January 7, 2019
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Seattle's rising cost of living and high cost of doing business are drawing national attention



Seattle has become a symbol of "transformation to fear," Seattle Times columnist Gene Balk has written in a roundup of national news coverage of "Seattle-ization," which is a term that has a negative connotation. The New York Times defines "Seattle-ization" as "a particularly dire diagnosis" with high housing costs, widening income inequality, and a general downward trend in a city's quality of life.

Seattle is also becoming a more expensive place to do business, Seattle Times business reporter Benjamin Romano writes:

"A typical grocery store doing $20 million in sales in Seattle would pay about 45 percent more in B&O and sales taxes and business-license fees than the same store in Tacoma. The Seattle bill for those taxes is more than twice what it would be in Everett and more than triple the bill in Renton or Kent."

Opportunity Washington rounds up the news here.



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Legislative Day and Hill Climb Preview
Supporting Rural Areas


Let's work together to prioritize rural economic revitalization

By AWB President Kris Johnson

The mission of the Association of Washington Business is to bring people together throughout the state to promote economic prosperity -- from the urban centers to the most rural corners.

We know that parts of Washington have boomed since the end of the recession, but other areas -- particularly the rural communities that exist in each of our state's 39 counties -- have not realized the same economic opportunities.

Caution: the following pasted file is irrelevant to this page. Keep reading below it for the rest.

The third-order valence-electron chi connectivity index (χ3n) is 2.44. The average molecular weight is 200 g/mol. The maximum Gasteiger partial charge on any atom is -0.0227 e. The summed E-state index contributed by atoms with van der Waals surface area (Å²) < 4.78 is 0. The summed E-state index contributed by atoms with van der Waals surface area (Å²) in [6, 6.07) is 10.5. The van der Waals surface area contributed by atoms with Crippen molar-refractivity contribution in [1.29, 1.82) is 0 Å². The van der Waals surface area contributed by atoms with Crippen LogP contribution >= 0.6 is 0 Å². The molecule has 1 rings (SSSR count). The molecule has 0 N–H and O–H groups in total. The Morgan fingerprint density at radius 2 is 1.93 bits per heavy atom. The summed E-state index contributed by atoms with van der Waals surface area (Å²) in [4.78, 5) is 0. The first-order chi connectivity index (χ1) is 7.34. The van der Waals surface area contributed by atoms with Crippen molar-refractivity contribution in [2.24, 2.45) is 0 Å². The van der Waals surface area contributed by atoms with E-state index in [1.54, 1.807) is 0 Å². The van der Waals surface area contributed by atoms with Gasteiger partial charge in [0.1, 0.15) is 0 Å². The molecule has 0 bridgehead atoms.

Our state's overall success depends on not just talking about the many barriers holding back economic growth in rural regions but finding and implementing solutions discussed at the AWB Rural Jobs Summit in the Legislature and at the local level to move every community forward.

Whether urban, rural or somewhere in between, we're all in this together.

Read the full column in the Tri-Cities Area Journal of Business
Taxing Employers


Legislature's return to work presents a challenge for business

By Bill Virgin

Laments from the business community about taxes, regulations and the high cost and frustration of doing business around here are typically met with two responses: "It can't be that bad, look at our booming economy," and "If you don't like it, leave" (the latter usually accompanied by a snide remark about Texas or the South).

To those points: The current success of the tech sector, however loosely that's defined, certainly fueled economic growth in the region. But other sectors are struggling for reasons of their own (retailing) or related to the boom (industrial businesses dealing with high costs). Tech's boom has papered over a lot of ills, and if the sector ever has another moment like the dot-com bust, that facade will be gone...

Eventually businesses reach a point at which the cost/benefit analysis tips from staying to going.

It hasn't happened in great numbers and it won't happen at the same time for all businesses. But those tipping points are out there. In 2019, we'll find out see how enthusiastically the Legislature pushes the region closer to them.

Read the full column in The News Tribune
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